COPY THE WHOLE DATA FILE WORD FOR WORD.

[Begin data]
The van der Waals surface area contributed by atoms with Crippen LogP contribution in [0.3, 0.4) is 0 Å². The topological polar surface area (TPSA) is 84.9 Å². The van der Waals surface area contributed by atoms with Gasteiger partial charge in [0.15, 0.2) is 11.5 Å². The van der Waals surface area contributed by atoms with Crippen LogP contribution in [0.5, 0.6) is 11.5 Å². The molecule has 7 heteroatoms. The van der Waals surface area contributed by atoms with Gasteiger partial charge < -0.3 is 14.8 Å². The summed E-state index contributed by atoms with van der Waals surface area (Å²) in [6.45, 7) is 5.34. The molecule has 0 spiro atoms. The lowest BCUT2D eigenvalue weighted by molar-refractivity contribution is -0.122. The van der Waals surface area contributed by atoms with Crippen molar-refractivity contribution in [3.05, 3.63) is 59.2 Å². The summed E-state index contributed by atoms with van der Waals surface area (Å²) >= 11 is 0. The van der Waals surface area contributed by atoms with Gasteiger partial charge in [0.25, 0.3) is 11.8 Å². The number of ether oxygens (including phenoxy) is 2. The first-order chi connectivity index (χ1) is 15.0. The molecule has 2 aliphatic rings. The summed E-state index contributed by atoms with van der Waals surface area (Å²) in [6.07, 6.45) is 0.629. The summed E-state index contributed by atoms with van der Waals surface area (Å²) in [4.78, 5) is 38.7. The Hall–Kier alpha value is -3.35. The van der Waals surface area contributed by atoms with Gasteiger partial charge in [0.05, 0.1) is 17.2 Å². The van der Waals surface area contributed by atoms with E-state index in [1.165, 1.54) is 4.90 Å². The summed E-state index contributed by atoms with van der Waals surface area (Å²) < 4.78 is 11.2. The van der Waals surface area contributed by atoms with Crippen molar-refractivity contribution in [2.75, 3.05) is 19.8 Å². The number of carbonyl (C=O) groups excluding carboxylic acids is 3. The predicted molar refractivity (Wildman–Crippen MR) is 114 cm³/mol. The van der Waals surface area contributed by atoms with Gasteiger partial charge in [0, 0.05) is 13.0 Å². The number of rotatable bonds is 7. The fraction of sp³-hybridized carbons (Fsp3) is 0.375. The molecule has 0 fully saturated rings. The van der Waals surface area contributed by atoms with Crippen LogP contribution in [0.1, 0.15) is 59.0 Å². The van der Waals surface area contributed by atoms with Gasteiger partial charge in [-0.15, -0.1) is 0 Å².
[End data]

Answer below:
The van der Waals surface area contributed by atoms with Crippen LogP contribution in [0.3, 0.4) is 0 Å². The topological polar surface area (TPSA) is 84.9 Å². The van der Waals surface area contributed by atoms with Gasteiger partial charge in [0.15, 0.2) is 11.5 Å². The van der Waals surface area contributed by atoms with Crippen LogP contribution in [0.5, 0.6) is 11.5 Å². The molecule has 7 heteroatoms. The van der Waals surface area contributed by atoms with Gasteiger partial charge < -0.3 is 14.8 Å². The summed E-state index contributed by atoms with van der Waals surface area (Å²) in [6.45, 7) is 5.34. The molecule has 0 spiro atoms. The lowest BCUT2D eigenvalue weighted by molar-refractivity contribution is -0.122. The van der Waals surface area contributed by atoms with Crippen molar-refractivity contribution in [3.05, 3.63) is 59.2 Å². The summed E-state index contributed by atoms with van der Waals surface area (Å²) >= 11 is 0. The van der Waals surface area contributed by atoms with Gasteiger partial charge in [0.25, 0.3) is 11.8 Å². The number of ether oxygens (including phenoxy) is 2. The first-order chi connectivity index (χ1) is 15.0. The molecule has 2 aliphatic rings. The summed E-state index contributed by atoms with van der Waals surface area (Å²) in [6.07, 6.45) is 0.629. The summed E-state index contributed by atoms with van der Waals surface area (Å²) in [4.78, 5) is 38.7. The Hall–Kier alpha value is -3.35. The van der Waals surface area contributed by atoms with Gasteiger partial charge in [0.05, 0.1) is 17.2 Å². The van der Waals surface area contributed by atoms with E-state index in [1.165, 1.54) is 4.90 Å². The summed E-state index contributed by atoms with van der Waals surface area (Å²) < 4.78 is 11.2. The van der Waals surface area contributed by atoms with Crippen molar-refractivity contribution in [2.75, 3.05) is 19.8 Å². The number of carbonyl (C=O) groups excluding carboxylic acids is 3. The predicted molar refractivity (Wildman–Crippen MR) is 114 cm³/mol. The van der Waals surface area contributed by atoms with Gasteiger partial charge in [0, 0.05) is 13.0 Å². The number of rotatable bonds is 7. The fraction of sp³-hybridized carbons (Fsp3) is 0.375. The molecule has 0 fully saturated rings. The van der Waals surface area contributed by atoms with Crippen LogP contribution in [0.1, 0.15) is 59.0 Å². The van der Waals surface area contributed by atoms with Gasteiger partial charge in [-0.15, -0.1) is 0 Å².